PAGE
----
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Thanksgiving and Christ the King

Sermon preached at St. Peter & St. Paul, Marietta, GA

by The Rev. Tom Pumphrey, 11/24/19

The Feast of Christ the King (year C): Colossians 1: 11-20; Luke 23:35-43

Colossians 1:11-20 May you be made strong with all the strength that comes from his glorious power, and may you be prepared to endure everything with patience, while joyfully giving thanks to the Father, who has enabled you to share in the inheritance of the saints in the light. He has rescued us from the power of darkness and transferred us into the kingdom of his beloved Son, in whom we have redemption, the forgiveness of sins.

          He is the image of the invisible God, the firstborn of all creation; for in him all things in heaven and on earth were created, things visible and invisible, whether thrones or dominions or rulers or powers– all things have been created through him and for him. He himself is before all things, and in him all things hold together. He is the head of the body, the church; he is the beginning, the firstborn from the dead, so that he might come to have first place in everything. For in him all the fullness of God was pleased to dwell, and through him God was pleased to reconcile to himself all things, whether on earth or in heaven, by making peace through the blood of his cross.

 Luke 23:35-43 (NRSV): And the people stood by, watching; but the leaders scoffed at him, saying, “He saved others; let him save himself if he is the Messiah of God, his chosen one!” The soldiers also mocked him, coming up and offering him sour wine, and saying, “If you are the King of the Jews, save yourself!” There was also an inscription over him, “This is the King of the Jews.” One of the criminals who were hanged there kept deriding him and saying, “Are you not the Messiah? Save yourself and us!” But the other rebuked him, saying, “Do you not fear God, since you are under the same sentence of condemnation? And we indeed have been condemned justly, for we are getting what we deserve for our deeds, but this man has done nothing wrong.” Then he said, “Jesus, remember me when you come into your kingdom.” He replied, “Truly I tell you, today you will be with me in Paradise.”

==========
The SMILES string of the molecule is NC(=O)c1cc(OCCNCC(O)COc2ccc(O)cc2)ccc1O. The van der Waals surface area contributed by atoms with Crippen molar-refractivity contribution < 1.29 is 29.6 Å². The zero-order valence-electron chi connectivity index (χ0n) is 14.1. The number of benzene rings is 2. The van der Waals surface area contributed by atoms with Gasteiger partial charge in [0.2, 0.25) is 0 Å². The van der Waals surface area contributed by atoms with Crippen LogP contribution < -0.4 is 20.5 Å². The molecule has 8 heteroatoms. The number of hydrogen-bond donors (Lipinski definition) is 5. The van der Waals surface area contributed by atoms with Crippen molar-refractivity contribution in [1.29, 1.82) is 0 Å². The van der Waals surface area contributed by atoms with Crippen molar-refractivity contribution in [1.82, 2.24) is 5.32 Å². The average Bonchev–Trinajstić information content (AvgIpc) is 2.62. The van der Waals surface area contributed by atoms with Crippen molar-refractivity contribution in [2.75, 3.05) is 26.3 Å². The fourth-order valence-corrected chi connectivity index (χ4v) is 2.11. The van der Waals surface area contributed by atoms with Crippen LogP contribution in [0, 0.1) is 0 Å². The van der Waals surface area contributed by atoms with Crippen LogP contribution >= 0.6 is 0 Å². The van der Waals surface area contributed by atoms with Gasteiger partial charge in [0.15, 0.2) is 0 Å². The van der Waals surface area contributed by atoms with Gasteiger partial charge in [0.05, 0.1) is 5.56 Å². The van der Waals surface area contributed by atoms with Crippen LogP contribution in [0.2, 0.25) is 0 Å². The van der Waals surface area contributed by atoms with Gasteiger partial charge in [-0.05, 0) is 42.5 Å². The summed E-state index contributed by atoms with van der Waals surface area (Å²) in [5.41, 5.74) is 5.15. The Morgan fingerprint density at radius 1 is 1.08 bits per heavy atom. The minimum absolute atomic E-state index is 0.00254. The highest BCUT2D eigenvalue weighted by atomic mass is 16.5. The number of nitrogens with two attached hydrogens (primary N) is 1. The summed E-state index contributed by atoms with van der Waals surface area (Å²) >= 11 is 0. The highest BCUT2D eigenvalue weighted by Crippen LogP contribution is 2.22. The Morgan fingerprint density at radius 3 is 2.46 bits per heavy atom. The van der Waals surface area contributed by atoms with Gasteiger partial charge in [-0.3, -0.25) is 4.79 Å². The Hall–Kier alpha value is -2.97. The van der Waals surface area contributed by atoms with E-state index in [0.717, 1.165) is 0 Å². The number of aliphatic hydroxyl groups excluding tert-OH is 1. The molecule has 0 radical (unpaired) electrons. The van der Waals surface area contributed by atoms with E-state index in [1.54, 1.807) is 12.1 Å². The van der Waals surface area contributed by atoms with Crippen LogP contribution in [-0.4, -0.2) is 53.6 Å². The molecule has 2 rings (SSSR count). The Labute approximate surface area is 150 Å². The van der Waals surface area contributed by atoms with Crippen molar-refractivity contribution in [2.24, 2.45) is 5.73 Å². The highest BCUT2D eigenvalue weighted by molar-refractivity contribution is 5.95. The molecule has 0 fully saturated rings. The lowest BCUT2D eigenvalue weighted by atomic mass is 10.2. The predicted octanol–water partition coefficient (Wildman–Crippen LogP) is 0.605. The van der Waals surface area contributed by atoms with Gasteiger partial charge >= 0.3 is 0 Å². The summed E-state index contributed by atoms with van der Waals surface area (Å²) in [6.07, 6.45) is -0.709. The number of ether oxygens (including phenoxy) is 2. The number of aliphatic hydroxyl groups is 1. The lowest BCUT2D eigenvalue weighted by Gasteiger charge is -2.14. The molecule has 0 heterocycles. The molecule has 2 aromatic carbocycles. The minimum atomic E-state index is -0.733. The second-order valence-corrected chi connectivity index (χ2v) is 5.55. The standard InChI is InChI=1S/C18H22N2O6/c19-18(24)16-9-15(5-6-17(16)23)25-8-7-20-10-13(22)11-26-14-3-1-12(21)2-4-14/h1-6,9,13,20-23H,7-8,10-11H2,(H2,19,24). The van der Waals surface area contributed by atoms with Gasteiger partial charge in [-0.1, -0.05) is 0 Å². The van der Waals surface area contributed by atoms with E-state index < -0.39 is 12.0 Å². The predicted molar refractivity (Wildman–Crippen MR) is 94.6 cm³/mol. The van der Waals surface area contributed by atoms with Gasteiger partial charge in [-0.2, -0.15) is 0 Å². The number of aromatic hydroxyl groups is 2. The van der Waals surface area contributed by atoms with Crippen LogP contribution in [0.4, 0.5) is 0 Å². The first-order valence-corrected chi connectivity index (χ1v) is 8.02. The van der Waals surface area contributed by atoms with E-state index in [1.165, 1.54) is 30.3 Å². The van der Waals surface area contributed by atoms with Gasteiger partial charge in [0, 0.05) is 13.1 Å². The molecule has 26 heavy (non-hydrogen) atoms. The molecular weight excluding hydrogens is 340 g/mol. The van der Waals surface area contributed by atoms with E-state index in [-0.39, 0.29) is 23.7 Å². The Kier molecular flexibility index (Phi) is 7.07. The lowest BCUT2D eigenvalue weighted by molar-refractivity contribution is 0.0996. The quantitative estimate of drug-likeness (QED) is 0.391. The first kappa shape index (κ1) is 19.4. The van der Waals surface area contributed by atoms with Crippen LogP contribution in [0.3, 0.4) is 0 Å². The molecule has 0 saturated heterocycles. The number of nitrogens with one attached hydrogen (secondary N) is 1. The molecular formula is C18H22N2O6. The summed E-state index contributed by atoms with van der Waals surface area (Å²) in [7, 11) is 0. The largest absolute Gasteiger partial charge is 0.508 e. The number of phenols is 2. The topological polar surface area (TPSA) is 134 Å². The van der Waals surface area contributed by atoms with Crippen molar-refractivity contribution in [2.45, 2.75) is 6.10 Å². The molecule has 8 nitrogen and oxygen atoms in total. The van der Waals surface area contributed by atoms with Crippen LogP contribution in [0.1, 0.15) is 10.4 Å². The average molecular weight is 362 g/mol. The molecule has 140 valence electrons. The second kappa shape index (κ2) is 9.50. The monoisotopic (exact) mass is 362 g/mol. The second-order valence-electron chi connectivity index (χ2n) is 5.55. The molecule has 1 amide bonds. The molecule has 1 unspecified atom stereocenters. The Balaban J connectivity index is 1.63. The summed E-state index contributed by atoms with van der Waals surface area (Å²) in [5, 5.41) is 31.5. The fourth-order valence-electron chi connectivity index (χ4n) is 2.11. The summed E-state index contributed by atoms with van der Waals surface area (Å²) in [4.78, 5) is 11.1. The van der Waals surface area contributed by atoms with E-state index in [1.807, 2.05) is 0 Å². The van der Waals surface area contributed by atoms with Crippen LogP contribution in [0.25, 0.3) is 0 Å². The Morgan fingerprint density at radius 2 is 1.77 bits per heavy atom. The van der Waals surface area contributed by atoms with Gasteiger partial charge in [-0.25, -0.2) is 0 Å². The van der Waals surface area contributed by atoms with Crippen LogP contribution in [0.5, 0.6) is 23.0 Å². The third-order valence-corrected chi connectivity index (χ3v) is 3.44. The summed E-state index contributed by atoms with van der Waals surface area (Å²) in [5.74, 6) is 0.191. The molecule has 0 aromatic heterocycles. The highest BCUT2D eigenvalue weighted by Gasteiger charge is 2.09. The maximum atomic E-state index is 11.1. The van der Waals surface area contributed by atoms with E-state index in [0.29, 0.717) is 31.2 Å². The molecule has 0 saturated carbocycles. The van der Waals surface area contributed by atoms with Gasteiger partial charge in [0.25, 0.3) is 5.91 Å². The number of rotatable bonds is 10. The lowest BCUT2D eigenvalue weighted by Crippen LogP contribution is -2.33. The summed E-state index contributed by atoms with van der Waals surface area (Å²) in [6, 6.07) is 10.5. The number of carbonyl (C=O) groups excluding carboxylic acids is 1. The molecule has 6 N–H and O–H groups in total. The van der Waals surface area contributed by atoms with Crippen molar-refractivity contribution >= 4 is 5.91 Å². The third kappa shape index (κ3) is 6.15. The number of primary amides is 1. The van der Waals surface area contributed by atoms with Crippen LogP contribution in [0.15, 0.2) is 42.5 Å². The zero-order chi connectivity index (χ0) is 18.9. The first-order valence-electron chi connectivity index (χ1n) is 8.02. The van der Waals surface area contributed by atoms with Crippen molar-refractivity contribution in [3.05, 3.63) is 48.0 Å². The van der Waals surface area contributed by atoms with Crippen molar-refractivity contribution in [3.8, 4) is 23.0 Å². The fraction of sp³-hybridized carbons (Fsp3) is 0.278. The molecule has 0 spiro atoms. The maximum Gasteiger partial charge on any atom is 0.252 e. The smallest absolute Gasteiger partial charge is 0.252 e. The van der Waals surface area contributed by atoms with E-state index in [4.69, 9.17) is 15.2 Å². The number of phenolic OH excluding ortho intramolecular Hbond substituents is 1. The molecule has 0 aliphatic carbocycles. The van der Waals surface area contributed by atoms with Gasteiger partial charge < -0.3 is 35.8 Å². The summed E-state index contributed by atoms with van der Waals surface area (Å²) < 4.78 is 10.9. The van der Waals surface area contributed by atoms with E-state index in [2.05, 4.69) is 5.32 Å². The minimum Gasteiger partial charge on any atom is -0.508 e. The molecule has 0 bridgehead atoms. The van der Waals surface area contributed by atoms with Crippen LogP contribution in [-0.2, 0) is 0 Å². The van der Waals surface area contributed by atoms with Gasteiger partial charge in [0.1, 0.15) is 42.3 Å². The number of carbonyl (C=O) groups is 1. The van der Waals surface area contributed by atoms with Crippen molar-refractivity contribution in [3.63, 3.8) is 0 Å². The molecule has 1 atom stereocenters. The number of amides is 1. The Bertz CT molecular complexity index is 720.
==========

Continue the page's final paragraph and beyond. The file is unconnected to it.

This week, all around the country, friends and families will gather for the Thanksgiving holiday. Thanksgiving often gathers a diverse group from across the land and across the generations. We love the feasting and reconnecting with our relatives, but these gatherings also bring out the fun in dysfunction. Where else can we watch the sparks between the vegan college student and Uncle Bob the hunter? Or Aunt Sue the new ager and the Evangelical cousins? Jill’s fiancée from New York City and the grandparents from Montgomery. Its not just differences, its mood of the country that has forgotten how to talk with each other, how to listen to each other, how to learn from each other while still speaking confidently. Across all these differences and the tensions they can bring, how can we be thankful together?

One thing seems to be true for all of us: we are all disappointed and frustrated with our leaders. Republicans are frustrated, Democrats are frustrated, Libertarian and Socialist and Independents and Tea Partiers are frustrated. We are disappointed with our elected leaders. We are disappointed with those who lead by example in sports or in celebrity. We are disappointed with the news media in how they present the news to us. One response that I often feel is to just turn it off. And yet the news is important, and we only compound the cynicism when we give up on trying to improve things. So how can we be thankful?

Of course, if we give the same scrutiny to ourselves, we can be just as cynical. Quietly, we are aware of our own failings, the way we’ve disappointed our own aspirations and ideals. We’re frustrated with ourselves too. And if we have a lot of practice being cynical about others, its even easier to be cynical about ourselves. So how can we be thankful?

I think that our readings today can give us some insight to answer this question about thankfulness. These passages weren’t written with the Thanksgiving holiday in mind, but I do think that they can help us out of our rut and empower us to be thankful. There are a couple layers here, so bear with me as I chart a course through Paul’s letter to the Colossians and toward our Gospel reading about the crucifixion.

Paul’s letter to the Colossians points toward Jesus, but not before he gives thanks for them and prays for them. The passage we heard a moment ago starts with verse eleven, but let me start from the beginning of the chapter.

 Paul, an apostle of Christ Jesus by the will of God, and Timothy our brother, To the saints and faithful brothers and sisters in Christ in Colossae: Grace to you and peace from God our Father.